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Office of the Press Secretary

For Immediate Release July 3, 1996
                           PRESS BRIEFING
                           BY MIKE MCCURRY

The Briefing Room

1:03 P.M. EDT

MR. MCCURRY: Let me just add one thing, in terms of tomorrow, because I know everyone's dealing with holiday schedules tomorrow. We do not at this point anticipate the President making any comment on the Russian election prior to departing here tomorrow. If he said anything tomorrow, it would most likely be while he's doing some of his events tomorrow in and around those events. So some news organizations had wondered about whether they needed to double staff here tomorrow morning. We wouldn't anticipate that.

Q Mike, on another logistical question about that, is the President going to pre-tape his radio address, like tomorrow or something? And do you have any idea what the topic is going to be?

MS. GLYNN: No, I don't think he's doing it until Friday or Saturday.

MR. MCCURRY: Yes, at this point, this early in the week, Todd, I don't know. The last I had heard he was probably going to do it Saturday live, but we'll let you know -- try to let you know sometime during the course of the day tomorrow.

Q He'll probably be here in Washington at White House through the weekend?


Q No scheduled activities, then. And then is the Sunday thing still --

MR. MCCURRY: He is. He's planning to deliver his testimony in the Branscum trial Sunday afternoon, as I reported to some of you earlier. And we will do the same thing that we've done in the past on that, provide you with a written summary of the proceedings, not as to content but as to just who was here and how long it took and that sort of thing.

Q Mike, should we also then not expect a readout from you or from David on the elections tomorrow morning?

MR. MCCURRY: That's correct. We're not planning that. In fact, I'm not planning any morning gathering tomorrow prior to departure since the President leaves

Q What time does he leave tomorrow?

MR. MCCURRY: He leaves about 8:30 a.m., I think, tomorrow morning.

Q Who's going on that trip with him from the staff? Are you going with him on that or is Mary Ellen?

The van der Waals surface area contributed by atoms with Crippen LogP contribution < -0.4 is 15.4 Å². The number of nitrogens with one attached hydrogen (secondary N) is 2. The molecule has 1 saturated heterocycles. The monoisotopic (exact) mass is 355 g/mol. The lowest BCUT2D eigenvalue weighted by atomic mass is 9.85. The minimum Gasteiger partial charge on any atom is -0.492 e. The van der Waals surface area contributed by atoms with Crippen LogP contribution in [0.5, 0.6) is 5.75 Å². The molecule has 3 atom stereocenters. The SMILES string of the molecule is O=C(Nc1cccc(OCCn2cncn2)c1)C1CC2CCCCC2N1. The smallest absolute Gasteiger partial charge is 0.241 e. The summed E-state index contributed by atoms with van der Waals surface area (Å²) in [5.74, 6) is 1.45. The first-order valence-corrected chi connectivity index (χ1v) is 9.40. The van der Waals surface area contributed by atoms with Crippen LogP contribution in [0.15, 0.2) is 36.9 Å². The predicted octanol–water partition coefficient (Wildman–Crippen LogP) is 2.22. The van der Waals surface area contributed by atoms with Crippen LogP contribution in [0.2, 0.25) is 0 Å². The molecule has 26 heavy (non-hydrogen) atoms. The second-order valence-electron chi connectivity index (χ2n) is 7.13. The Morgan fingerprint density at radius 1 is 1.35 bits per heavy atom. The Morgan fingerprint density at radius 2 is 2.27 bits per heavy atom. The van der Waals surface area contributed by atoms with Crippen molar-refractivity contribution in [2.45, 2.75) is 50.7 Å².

MR. MCCURRY: Not yet determined. Either I will go or one of the deputies.

Q Do you have a second deputy -- Colonel Fetig or David -- okay.

MR. MCCURRY: Two of them are right here.

Q All of the back and forth on tobacco yesterday, at the end of the day Dole's campaign came out with some history on Gore, that he had at one point, I think, in 1988 made a statement that he had helped to grow and harvest tobacco with his own hands. What, again, for the record, is the position on how the Vice President feels he can now be in a position to criticize?

MR. MCCURRY: He has talked repeatedly to that issue and his own personal experience, and has acknowledged that as a native Tennessean he grew up on a tobacco farm that had been in the family, and that he -- but he also acknowledged that his family has been touched by the tragedy of the health consequences of tobacco use.

And he has publicly discussed the reassessment of his position on tobacco-related issues as a result of the death in his family. And his own advocacy of measures on warning labels and others is very clear, and he has spoken to that publicly. It's a little disingenuous for the Dole campaign to cite only that part of his record without all the things he's done since then related to tobacco use.

Q Do you know whether -- do you know what year it was his sister died? There's some sense that that was well before he was making --

MR. MCCURRY: I don't know. I'm sure the Vice President's office can help you with that. They gave me a couple points here, but I don't have that date. But they'd be able to help you.

Q But generally the reason for his change in attitude was his sister's

MR. MCCURRY: His own personal -- his own personal experience in the death of his sister, absolutely.

Q Mike, was the President personally involved in the decision to send Louis Freeh to Saudi Arabia? And can you tell us a little bit about what the U.S. is doing in terms of assessing whether the Saudis have done all that they should have about security for the U.S.?

MR. MCCURRY: The President has asked for regular summaries about how the investigation is going and has asked that the Bureau make that a very high priority matter, which they have, reflected in the fact they have 70 personnel there. I don't know, to be honest, whether or not the Director consulted with him about going there, but it's certainly appropriate given the very high level attention we expect the Bureau to bring to that investigation.